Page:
Stranger 91, Day 91 – Meet Kathryn, the “Always Bettering”

Stranger 91, Day 91 - Meet Kathryn

I finally met someone I had seen numerous times on my floor and throughout Atlanta Tech Village’s (ATV) halls for years. I joined my company just this year, but I have been in and out of ATV for years. So, I’ve seen today’s Stranger lots of times, including more recently as her company moved onto our floor. Truth is, I actually met her last week. Though, I only got her name as she left for a meeting. We made plans to finally meet today, and so this is where today’s Stranger story goes…

Meet Kathryn, 33

Who are you?

She’s quiet for a few seconds. “Oh man! What a hard question!!” she laughs.

She wants me to be more direct. “Does it have to be, or can I answer specifically? Or, what do you want?”

It’s up to you.

“My name is Kathryn.” She mentions her maiden name, too, which “aligns nicely” because it means 100 in Dutch. “Very much ties in with this.”

She continues, “My job is the COO at Rigor. And then, I would say who I am. I am enthusiastic. I’m really organized. I like to make things better. Also, I’d be remiss if I didn’t mention I’m super into triathlons, and nerd out on that.”

I’d like to ask questions about “what does making things better mean”, but also, “what drives you do this crazy thing of triathlons”. So, let’s start out with what does making things better mean?

She thinks about this. “Well, I’ll just turn it right into triathlons. I am taking a little break right now, but over the past seven years, I’ve done five or six Ironmans. So the distances are really long. It’s a race that takes you 11 hours to do, and 9-12 months to train for. So you have this big goal, but every single day, it gives you a reason to exercise. You can’t cheat the process. So you can’t, at the very last minute, say, ‘Oh my God! I’ve gotta get ready! Let me just cram it all in!’ You just have to be methodical about doing it a little bit every day.”

“I, for better or worse, see problems all around me.” She laughs. “Like, ‘Oh! That could be better. That could be better. That could be better!’ So making things better is like, ‘What’s the problem? What’s the pain we can fix either today, or what’s the big thing we need to work on that take a long time, but will move the needle long-term?'”

“Does that answer the question?” Sure!

You said you started doing triathlons for at least the last seven years.

“I think so, yeah.”

How’d you get into it?

“I… played sports growing up, including in college. Not anything special, but I played D3 softball. I was used to being a part of a team, and exercising with a purpose. I graduated, and I was kind of spinning my wheels a little bit because I wanted to be doing something, but I didn’t have a meaningful end goal, right? Like, being skinny only gets you so far,” she laughs.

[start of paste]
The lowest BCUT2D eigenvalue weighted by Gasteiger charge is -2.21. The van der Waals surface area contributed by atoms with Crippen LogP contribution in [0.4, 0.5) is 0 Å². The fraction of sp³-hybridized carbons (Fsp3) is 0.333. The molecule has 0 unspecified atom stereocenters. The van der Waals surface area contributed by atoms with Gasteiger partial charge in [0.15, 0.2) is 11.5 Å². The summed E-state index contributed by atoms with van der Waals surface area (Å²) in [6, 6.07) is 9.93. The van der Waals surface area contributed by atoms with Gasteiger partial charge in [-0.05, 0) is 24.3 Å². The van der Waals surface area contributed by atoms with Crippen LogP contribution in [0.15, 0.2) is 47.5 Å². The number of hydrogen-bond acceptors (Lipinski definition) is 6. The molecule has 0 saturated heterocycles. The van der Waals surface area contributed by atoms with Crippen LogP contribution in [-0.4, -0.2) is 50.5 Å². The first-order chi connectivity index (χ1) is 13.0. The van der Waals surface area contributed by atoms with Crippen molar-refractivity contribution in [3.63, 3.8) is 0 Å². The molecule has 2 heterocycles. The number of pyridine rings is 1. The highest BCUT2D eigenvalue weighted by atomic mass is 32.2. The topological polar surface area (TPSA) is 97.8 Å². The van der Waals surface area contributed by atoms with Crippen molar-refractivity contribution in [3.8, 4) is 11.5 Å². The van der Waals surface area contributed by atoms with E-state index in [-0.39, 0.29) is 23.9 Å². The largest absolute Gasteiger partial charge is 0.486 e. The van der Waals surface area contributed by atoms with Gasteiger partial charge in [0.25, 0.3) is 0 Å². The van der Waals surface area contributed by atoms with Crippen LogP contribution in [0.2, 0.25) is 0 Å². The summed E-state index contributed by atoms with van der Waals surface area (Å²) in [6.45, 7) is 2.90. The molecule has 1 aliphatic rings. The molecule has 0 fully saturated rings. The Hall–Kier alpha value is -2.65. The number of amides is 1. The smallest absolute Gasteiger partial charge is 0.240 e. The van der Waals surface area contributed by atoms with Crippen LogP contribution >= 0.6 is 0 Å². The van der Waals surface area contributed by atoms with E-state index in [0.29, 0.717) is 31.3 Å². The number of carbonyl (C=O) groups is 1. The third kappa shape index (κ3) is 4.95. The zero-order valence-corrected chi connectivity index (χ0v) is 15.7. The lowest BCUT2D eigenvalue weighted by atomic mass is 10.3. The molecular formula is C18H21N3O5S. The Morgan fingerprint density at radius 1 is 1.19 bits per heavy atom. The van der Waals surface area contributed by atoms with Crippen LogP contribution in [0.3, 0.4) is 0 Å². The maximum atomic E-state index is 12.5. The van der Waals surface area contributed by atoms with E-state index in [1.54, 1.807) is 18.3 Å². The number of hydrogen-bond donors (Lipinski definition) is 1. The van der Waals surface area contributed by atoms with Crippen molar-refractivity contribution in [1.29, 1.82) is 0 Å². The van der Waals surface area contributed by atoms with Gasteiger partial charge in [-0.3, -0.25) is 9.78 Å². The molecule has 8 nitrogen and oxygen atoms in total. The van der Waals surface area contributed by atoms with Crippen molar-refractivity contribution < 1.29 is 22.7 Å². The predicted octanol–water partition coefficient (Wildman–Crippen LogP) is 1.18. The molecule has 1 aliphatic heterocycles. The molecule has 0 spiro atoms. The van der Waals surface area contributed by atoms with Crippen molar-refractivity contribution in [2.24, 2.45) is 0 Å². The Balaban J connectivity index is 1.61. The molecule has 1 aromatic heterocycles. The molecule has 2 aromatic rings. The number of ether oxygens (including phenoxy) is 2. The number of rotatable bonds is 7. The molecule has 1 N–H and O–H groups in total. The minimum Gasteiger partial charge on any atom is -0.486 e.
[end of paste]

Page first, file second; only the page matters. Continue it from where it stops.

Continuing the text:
“Like, you can be healthy without really pushing yourself. You can just, kind of like, check the box, and be like, ‘Yeah, I did cardio for 30 minutes’. So, I started running. That was really fun. I was training for running races. I had some friends that did triathlons, and I got injured running. So, it was a good time to add the cross-training of biking and swimming. And my dad was also a really big cyclist, which made it fun. I learned about riding, cycling with him. So that was fun. And then, started out slow. Did two sprint triathlons my first year. Just trying to finish. It’s funny because the swim is 500 meters. The Ironman swim is 2.5 miles. So it’s like SO much — but it just felt — I was like, ‘I’M NOT GOING TO MAKE IT! I’M NOT GOING TO MAKE IT!’ But then, you know, I just built on that over time. Then all of a sudden, you have this little thing that you’re doing Ironmans all the time.”

You’re working at a startup. You love triathlons. You love making things better. What do you see as the commonalities between doing the triathlons and, I guess, being the COO at a startup?

“It’s funny. So, I really believe that there’s stuff in your life that is always running parallel. Meaning, whatever I’m doing in triathlons, I’ll be learning from that, and be able to apply that to work, and vice versa. Same with relationships, too.”

“So to me, it’s good to remember in a startup, it’s a marathon, not a sprint. There’s always more work that you can do. You can pull an all-nighter every single night, and still not get all the work done. You just have to pace yourself. But, you also have to be consistent. If you work consistently all the time, it starts to build on itself. I feel like we’ve seen that at Rigor this year. There’s been super highs, and special things that have happened. More so, we’ve been working on, you know, finishing five projects per quarter. Now, finish every project. Now, you can build on that project — you’ve laid the framework or foundation. Let’s do the next iteration of that. If you do that consistently, over time, all of a sudden you turn around, and you’re like, ‘Holy shit! We have 40 people?!’ And everything is getting done the way we’re talking about it. I can’t believe a year ago, we didn’t even have team meetings.”